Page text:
3 Years of the Employment Permit System, That Bright Apricot

3 years of the employment permit system, that bright apricot

Hyunmo Choi (Director of the Center for Migrant Workers’ Human Rights in Korea)

It has been three years since the Employment Permit System was implemented. Considering that the legal stay and employment period granted to migrant workers under the Employment Permit System is three years, the operation of the Employment Permit System as a foreign manpower system has completed one cycle and is moving on to the next. This also means that it is time for an objective evaluation of the system operation so far. On August 14, three years before the implementation of the Employment Permit System, a discussion forum was held to evaluate the performance of the system operated by the government. At the meeting, a government official said, ‘The Employment Permit System has become an epochal turning point in Korea’s foreign manpower policy, and the evaluation of the past three years has been successful’. However, unlike the government’s self-praise, the voices of the labor field on migrant workers are nothing less than an evaluation of ‘another modern version of slavery’.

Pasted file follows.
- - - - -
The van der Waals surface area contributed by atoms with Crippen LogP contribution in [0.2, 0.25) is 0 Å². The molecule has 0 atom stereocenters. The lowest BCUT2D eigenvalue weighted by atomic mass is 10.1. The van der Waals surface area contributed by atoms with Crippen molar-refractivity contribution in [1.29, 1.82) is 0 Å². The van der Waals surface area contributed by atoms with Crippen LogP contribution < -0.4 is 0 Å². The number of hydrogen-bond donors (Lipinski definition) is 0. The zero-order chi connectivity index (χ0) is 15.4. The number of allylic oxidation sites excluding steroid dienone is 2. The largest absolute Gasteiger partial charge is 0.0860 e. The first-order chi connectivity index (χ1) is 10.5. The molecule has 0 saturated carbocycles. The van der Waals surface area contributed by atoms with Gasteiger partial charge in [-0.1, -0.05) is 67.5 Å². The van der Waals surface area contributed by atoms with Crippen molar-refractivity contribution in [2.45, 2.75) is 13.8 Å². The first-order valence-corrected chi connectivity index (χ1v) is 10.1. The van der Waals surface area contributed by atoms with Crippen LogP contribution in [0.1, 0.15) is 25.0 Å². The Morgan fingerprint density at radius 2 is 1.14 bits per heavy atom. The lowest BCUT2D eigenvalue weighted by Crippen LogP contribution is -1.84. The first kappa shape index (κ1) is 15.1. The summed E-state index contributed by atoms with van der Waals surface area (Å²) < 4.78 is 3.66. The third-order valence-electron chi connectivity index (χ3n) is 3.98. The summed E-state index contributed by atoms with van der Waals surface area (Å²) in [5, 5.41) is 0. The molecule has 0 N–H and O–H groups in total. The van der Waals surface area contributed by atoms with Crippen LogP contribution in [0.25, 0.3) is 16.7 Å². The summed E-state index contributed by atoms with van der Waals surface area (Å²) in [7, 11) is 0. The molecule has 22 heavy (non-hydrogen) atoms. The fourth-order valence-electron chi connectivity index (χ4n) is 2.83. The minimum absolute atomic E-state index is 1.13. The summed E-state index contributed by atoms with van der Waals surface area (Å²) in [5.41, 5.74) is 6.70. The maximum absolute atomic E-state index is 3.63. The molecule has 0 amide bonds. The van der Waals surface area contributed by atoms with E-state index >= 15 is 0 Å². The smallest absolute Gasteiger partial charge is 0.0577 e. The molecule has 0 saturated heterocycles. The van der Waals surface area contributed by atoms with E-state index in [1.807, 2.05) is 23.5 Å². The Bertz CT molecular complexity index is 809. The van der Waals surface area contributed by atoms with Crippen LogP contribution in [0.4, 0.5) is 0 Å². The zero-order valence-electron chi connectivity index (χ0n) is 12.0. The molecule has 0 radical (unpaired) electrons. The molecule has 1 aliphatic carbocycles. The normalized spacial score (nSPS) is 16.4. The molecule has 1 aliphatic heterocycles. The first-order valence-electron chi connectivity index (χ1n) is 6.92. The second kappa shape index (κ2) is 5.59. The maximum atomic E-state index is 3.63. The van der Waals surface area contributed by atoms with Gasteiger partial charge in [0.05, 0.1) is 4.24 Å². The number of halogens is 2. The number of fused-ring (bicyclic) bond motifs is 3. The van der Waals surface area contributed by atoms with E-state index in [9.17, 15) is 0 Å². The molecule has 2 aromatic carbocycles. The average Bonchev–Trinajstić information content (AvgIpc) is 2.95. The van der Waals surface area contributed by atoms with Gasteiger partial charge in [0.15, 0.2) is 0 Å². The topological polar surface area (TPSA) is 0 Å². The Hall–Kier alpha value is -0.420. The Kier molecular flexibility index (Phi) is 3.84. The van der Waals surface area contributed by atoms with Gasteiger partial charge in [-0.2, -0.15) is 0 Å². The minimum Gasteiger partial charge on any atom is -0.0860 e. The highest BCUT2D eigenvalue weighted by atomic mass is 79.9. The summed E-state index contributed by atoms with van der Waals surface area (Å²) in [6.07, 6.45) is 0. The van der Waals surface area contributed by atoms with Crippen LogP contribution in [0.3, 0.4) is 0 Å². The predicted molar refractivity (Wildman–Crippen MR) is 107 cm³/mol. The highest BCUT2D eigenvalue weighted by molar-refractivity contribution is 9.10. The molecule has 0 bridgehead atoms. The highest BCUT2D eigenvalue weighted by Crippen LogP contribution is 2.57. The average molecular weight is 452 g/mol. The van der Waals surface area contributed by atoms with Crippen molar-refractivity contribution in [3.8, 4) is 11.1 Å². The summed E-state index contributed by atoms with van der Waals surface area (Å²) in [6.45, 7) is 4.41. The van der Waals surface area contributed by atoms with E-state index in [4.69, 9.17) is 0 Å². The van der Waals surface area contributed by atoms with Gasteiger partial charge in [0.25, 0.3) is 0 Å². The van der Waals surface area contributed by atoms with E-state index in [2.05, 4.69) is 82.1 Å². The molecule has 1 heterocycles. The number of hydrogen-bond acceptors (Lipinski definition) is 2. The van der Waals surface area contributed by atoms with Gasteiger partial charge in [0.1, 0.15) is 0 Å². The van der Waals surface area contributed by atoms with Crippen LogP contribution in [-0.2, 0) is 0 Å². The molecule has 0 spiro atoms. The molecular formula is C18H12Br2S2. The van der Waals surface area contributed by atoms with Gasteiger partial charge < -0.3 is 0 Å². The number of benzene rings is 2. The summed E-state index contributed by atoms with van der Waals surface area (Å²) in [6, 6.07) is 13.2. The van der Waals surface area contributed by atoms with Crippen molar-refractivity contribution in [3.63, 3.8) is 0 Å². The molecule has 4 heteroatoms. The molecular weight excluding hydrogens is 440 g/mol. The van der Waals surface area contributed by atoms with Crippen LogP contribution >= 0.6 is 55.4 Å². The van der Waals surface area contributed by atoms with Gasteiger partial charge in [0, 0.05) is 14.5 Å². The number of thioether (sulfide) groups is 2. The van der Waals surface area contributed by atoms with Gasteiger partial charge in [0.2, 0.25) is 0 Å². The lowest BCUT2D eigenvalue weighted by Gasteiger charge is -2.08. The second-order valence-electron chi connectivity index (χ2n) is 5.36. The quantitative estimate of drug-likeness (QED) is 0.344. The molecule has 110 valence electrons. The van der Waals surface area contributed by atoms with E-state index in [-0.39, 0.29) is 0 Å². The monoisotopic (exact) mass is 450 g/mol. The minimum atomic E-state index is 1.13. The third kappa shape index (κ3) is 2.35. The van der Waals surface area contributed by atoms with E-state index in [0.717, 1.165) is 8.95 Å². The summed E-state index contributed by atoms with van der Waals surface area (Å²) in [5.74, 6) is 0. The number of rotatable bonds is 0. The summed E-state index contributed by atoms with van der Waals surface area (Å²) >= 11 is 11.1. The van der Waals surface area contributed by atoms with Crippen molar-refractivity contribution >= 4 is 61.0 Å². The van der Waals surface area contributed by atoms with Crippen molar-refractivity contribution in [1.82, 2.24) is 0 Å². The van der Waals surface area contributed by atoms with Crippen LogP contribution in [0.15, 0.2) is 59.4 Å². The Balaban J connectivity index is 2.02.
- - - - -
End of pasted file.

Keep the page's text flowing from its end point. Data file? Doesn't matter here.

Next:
Three opportunities and human rights being ridiculed